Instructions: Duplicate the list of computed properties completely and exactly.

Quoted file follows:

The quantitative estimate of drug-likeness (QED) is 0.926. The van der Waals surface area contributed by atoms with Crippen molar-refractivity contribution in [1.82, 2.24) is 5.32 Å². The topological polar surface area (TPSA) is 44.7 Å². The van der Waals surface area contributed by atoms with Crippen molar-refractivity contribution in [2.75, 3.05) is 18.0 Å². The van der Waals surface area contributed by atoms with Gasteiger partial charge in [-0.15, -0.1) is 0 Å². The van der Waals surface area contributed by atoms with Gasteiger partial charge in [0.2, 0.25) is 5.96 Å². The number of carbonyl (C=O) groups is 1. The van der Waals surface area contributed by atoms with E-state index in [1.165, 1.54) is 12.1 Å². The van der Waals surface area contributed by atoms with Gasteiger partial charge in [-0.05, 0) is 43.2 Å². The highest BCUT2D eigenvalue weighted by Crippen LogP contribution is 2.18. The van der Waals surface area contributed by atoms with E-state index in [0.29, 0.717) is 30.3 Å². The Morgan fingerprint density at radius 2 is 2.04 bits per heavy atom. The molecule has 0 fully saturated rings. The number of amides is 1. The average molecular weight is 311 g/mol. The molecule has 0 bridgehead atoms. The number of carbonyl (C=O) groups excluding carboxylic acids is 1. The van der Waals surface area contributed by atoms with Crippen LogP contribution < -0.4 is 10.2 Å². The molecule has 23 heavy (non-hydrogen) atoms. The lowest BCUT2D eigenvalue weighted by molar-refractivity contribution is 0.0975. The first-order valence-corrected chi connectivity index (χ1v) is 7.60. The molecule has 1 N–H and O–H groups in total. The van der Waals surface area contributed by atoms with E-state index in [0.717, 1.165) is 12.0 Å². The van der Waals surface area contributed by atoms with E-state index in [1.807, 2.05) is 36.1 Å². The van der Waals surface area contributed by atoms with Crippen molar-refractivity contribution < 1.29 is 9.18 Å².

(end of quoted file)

The quantitative estimate of drug-likeness (QED) is 0.926. The van der Waals surface area contributed by atoms with Crippen molar-refractivity contribution in [1.82, 2.24) is 5.32 Å². The topological polar surface area (TPSA) is 44.7 Å². The van der Waals surface area contributed by atoms with Crippen molar-refractivity contribution in [2.75, 3.05) is 18.0 Å². The van der Waals surface area contributed by atoms with Gasteiger partial charge in [-0.15, -0.1) is 0 Å². The van der Waals surface area contributed by atoms with Gasteiger partial charge in [0.2, 0.25) is 5.96 Å². The number of carbonyl (C=O) groups is 1. The van der Waals surface area contributed by atoms with E-state index in [1.165, 1.54) is 12.1 Å². The van der Waals surface area contributed by atoms with Gasteiger partial charge in [-0.05, 0) is 43.2 Å². The highest BCUT2D eigenvalue weighted by Crippen LogP contribution is 2.18. The van der Waals surface area contributed by atoms with E-state index in [0.29, 0.717) is 30.3 Å². The Morgan fingerprint density at radius 2 is 2.04 bits per heavy atom. The molecule has 0 fully saturated rings. The number of amides is 1. The average molecular weight is 311 g/mol. The molecule has 0 bridgehead atoms. The number of carbonyl (C=O) groups excluding carboxylic acids is 1. The van der Waals surface area contributed by atoms with Crippen LogP contribution < -0.4 is 10.2 Å². The molecule has 23 heavy (non-hydrogen) atoms. The lowest BCUT2D eigenvalue weighted by molar-refractivity contribution is 0.0975. The first-order valence-corrected chi connectivity index (χ1v) is 7.60. The molecule has 1 N–H and O–H groups in total. The van der Waals surface area contributed by atoms with E-state index in [0.717, 1.165) is 12.0 Å². The van der Waals surface area contributed by atoms with E-state index in [1.807, 2.05) is 36.1 Å². The van der Waals surface area contributed by atoms with Crippen molar-refractivity contribution < 1.29 is 9.18 Å².